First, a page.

Halloween sequel finally offers fans satisfaction

Alex Gonzales, Staff Editor

Halloween (2018), directed by David Gordon Green and co-written by comedy star Danny McBride, is the first sequel worthy of the original 1978 film. It’s a welcome relief after a series of follow-up films left most fans rolling their eyes a few decades ago.

Forty years after the events of the first film, we are brought back to Haddonfield, Illinois with the return of actress Jamie Lee Curtis reprising her role as victim Laurie Strode. Now turned doomsday prepper, Laurie awaits for the return of serial killer Michael Myers, who is set to be moved from institutions the night before Halloween. Predictably but appropriately, the bus transfer goes wrong and Michael is set loose on his unsuspecting town to begin his killing spree.

This current version of Halloween does an amazing job of paying homage to its original source material along with the few redeeming moments of forgotten sequels. The movie proffers up huge servings of nostalgic satisfaction for fans of the franchise. Early on, director David Gordon Green recreates some recognizable scenes from the first classic film by including POV shots from Michael’s perspective behind the mask. In other scenes, he mirrors the better moments from sequels like Halloween 2, Halloween 5, and Halloween H20: 20 Years Later. It’s a cool way to acknowledge its predecessors before the movie completely tosses the old films aside to take an original turn. The opening credits even feature the same font as the 1970’s original with Carpenter’s famous soundtrack playing in the background.

The symbolism and seriousness of Gordon Green’s approach are truly impressive. He rivals the haunting tone of Carpenter’s original where lesser directors attempted to hide their inferiority with campy-humor. The film opens with the image of a rotted pumpkin in a reverse time-lapse, slowly coming back to life, symbolizing the revival of a dead series. The movie also introduces some annoying podcast journalists who serve as symbols of what most horror films do wrong in trying to humanize or rationalize what makes a film scary. The movie becomes self-reflexive by killing off the podcasters as soon as they try to dissect Michael’s inclination for carnage. This clearly sends the message that there is no explanation on Earth for this sort of evil, and we should be afraid, very afraid.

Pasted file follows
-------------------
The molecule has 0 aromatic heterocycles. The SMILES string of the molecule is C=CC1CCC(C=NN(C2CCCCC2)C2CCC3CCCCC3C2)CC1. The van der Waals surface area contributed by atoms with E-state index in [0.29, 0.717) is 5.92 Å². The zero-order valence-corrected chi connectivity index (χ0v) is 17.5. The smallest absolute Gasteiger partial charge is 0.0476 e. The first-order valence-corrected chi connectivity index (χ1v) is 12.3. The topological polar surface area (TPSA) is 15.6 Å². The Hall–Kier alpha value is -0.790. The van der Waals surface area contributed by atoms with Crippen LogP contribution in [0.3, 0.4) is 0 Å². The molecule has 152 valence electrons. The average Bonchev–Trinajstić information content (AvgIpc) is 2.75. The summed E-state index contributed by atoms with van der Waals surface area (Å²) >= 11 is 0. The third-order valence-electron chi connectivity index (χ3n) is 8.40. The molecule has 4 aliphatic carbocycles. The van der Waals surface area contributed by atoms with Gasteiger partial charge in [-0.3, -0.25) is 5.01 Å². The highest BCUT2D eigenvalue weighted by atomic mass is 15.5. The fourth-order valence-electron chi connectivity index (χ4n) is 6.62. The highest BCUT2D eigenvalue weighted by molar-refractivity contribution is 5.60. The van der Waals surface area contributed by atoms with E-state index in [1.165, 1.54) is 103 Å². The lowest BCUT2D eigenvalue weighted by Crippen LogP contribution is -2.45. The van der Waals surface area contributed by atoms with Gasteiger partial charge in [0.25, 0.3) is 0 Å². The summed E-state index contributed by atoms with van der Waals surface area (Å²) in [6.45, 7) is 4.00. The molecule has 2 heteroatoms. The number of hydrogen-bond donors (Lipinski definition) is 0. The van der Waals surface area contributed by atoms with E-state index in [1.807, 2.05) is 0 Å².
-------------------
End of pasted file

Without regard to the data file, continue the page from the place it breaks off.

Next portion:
Green also shoots for some original contributions to the Halloween saga. The biggest change to the film’s typical tropes are reversals in roles of power. The first hint at this intention comes when Laurie’s granddaughter and her boyfriend dress up as Bonnie and Clyde for a Halloween party, but she dresses up as Clyde and he is Bonnie. Reversed roles are focused on heavily throughout the movie, and we see this on multiple occasions with Laurie and Michael. At one point it even feels that Laurie has become the hunter instead and Michael the hunted. Fans from every generation will welcome a heroine who does more than stumble and scream.

Despite Green’s mostly successful ambitions, the writing falls short at times. It tries to tie in a plot twist that is nothing short of dumb and has no foundation to work on. The twist’s reveal lasts five minutes, leaves no one gasping and doesn’t drive the plot forward in any way. Some characters in the film are so underdeveloped that their deaths seem inconsequential though it’s clear we’re meant to care.

This latest version of this classic horror film was obviously made for fans of Carpenter’s work and that’s where it succeeds. The director didn’t go into this film trying to make it the greatest horror film of all time. It’s a love letter to Carpenter and a chance to give fans more of they want to see a second time around. We do have to understand that director, David Green, and co-writer, Danny Mcbride, have mainly worked with films involving comedy. This is their first work on a horror film and they do a great job all things considered. They set up that same childhood fear of this plain white face stalking you in the dark that the original set up so many years ago.

Halloween (2018) is the most fun for existing fans who will pick up on countless references to past films, but new viewers will still get the premise and enjoy the ride. Despite a few plot holes, this version is a must-see for all horror fans and cuts to the core of what made the first Halloween one of the best slasher films of all time.